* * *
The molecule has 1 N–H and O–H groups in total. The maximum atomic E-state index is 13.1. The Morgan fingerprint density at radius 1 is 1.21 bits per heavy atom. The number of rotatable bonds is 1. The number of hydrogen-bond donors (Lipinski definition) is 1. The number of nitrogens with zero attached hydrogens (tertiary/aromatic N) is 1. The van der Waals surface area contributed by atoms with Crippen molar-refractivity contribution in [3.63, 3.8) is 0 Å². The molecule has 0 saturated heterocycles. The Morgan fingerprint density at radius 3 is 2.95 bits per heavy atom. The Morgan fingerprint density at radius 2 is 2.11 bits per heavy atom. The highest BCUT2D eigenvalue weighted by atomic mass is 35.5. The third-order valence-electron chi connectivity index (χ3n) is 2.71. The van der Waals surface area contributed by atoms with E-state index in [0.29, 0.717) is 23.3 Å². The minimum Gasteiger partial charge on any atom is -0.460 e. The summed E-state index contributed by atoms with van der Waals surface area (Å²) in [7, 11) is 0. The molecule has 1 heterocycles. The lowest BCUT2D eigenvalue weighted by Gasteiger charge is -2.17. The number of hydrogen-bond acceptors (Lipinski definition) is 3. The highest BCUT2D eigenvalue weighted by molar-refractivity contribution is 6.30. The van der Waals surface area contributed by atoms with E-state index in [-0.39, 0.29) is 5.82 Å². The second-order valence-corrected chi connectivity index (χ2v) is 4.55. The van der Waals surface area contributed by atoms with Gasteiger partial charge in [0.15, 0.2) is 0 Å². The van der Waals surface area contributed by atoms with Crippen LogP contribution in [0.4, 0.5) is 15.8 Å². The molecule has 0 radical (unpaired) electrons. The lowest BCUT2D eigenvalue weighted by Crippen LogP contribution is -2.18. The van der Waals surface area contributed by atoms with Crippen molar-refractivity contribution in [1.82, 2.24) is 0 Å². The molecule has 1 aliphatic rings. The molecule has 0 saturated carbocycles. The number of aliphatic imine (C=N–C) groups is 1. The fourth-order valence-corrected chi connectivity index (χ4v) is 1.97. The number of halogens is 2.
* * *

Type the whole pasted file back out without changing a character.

The molecule has 1 N–H and O–H groups in total. The maximum atomic E-state index is 13.1. The Morgan fingerprint density at radius 1 is 1.21 bits per heavy atom. The number of rotatable bonds is 1. The number of hydrogen-bond donors (Lipinski definition) is 1. The number of nitrogens with zero attached hydrogens (tertiary/aromatic N) is 1. The van der Waals surface area contributed by atoms with Crippen molar-refractivity contribution in [3.63, 3.8) is 0 Å². The molecule has 0 saturated heterocycles. The Morgan fingerprint density at radius 3 is 2.95 bits per heavy atom. The Morgan fingerprint density at radius 2 is 2.11 bits per heavy atom. The highest BCUT2D eigenvalue weighted by atomic mass is 35.5. The third-order valence-electron chi connectivity index (χ3n) is 2.71. The van der Waals surface area contributed by atoms with E-state index in [0.29, 0.717) is 23.3 Å². The minimum Gasteiger partial charge on any atom is -0.460 e. The summed E-state index contributed by atoms with van der Waals surface area (Å²) in [7, 11) is 0. The molecule has 1 heterocycles. The lowest BCUT2D eigenvalue weighted by Gasteiger charge is -2.17. The number of hydrogen-bond acceptors (Lipinski definition) is 3. The highest BCUT2D eigenvalue weighted by molar-refractivity contribution is 6.30. The van der Waals surface area contributed by atoms with E-state index in [-0.39, 0.29) is 5.82 Å². The second-order valence-corrected chi connectivity index (χ2v) is 4.55. The van der Waals surface area contributed by atoms with Gasteiger partial charge in [0.15, 0.2) is 0 Å². The van der Waals surface area contributed by atoms with Crippen LogP contribution in [0.4, 0.5) is 15.8 Å². The molecule has 0 radical (unpaired) electrons. The lowest BCUT2D eigenvalue weighted by Crippen LogP contribution is -2.18. The van der Waals surface area contributed by atoms with Crippen molar-refractivity contribution in [1.82, 2.24) is 0 Å². The molecule has 1 aliphatic rings. The molecule has 0 saturated carbocycles. The number of aliphatic imine (C=N–C) groups is 1. The fourth-order valence-corrected chi connectivity index (χ4v) is 1.97. The number of halogens is 2.